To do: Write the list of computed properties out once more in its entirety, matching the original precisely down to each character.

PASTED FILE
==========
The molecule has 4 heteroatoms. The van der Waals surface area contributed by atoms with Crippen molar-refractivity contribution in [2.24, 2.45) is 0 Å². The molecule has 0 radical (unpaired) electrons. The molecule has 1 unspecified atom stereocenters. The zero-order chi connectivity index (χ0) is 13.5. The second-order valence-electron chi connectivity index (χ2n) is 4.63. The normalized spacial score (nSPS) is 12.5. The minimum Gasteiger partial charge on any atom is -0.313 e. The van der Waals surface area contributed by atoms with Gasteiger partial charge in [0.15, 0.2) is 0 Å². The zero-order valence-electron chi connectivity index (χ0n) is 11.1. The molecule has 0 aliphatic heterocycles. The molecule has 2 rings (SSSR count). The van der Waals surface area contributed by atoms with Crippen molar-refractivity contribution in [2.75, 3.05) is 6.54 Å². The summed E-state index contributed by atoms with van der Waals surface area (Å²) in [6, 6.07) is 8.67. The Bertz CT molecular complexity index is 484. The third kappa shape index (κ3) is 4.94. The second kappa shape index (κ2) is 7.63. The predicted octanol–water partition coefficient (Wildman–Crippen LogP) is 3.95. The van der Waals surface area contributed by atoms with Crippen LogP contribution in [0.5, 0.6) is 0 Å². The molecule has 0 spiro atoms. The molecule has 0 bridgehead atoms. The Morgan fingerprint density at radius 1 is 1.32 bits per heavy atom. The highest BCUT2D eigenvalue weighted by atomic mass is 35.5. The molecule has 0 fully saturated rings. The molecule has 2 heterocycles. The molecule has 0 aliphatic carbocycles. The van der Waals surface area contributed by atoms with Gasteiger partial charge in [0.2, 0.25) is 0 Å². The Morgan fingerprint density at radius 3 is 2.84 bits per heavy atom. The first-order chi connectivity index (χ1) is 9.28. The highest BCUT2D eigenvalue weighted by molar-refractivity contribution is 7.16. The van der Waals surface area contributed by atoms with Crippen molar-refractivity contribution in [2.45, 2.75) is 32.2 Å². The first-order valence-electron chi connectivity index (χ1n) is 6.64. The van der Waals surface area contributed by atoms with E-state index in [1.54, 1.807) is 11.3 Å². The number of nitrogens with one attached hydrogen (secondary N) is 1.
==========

The molecule has 4 heteroatoms. The van der Waals surface area contributed by atoms with Crippen molar-refractivity contribution in [2.24, 2.45) is 0 Å². The molecule has 0 radical (unpaired) electrons. The molecule has 1 unspecified atom stereocenters. The zero-order chi connectivity index (χ0) is 13.5. The second-order valence-electron chi connectivity index (χ2n) is 4.63. The normalized spacial score (nSPS) is 12.5. The minimum Gasteiger partial charge on any atom is -0.313 e. The van der Waals surface area contributed by atoms with Gasteiger partial charge in [0.15, 0.2) is 0 Å². The zero-order valence-electron chi connectivity index (χ0n) is 11.1. The molecule has 0 aliphatic heterocycles. The molecule has 2 rings (SSSR count). The van der Waals surface area contributed by atoms with Crippen molar-refractivity contribution in [2.75, 3.05) is 6.54 Å². The summed E-state index contributed by atoms with van der Waals surface area (Å²) in [6, 6.07) is 8.67. The Bertz CT molecular complexity index is 484. The third kappa shape index (κ3) is 4.94. The second kappa shape index (κ2) is 7.63. The predicted octanol–water partition coefficient (Wildman–Crippen LogP) is 3.95. The van der Waals surface area contributed by atoms with Crippen LogP contribution in [0.5, 0.6) is 0 Å². The molecule has 0 spiro atoms. The molecule has 0 bridgehead atoms. The Morgan fingerprint density at radius 1 is 1.32 bits per heavy atom. The highest BCUT2D eigenvalue weighted by atomic mass is 35.5. The molecule has 0 fully saturated rings. The molecule has 2 heterocycles. The molecule has 0 aliphatic carbocycles. The van der Waals surface area contributed by atoms with Gasteiger partial charge in [0.2, 0.25) is 0 Å². The Morgan fingerprint density at radius 3 is 2.84 bits per heavy atom. The first-order chi connectivity index (χ1) is 9.28. The highest BCUT2D eigenvalue weighted by molar-refractivity contribution is 7.16. The van der Waals surface area contributed by atoms with Crippen molar-refractivity contribution in [2.45, 2.75) is 32.2 Å². The first-order valence-electron chi connectivity index (χ1n) is 6.64. The van der Waals surface area contributed by atoms with E-state index in [1.54, 1.807) is 11.3 Å². The number of nitrogens with one attached hydrogen (secondary N) is 1.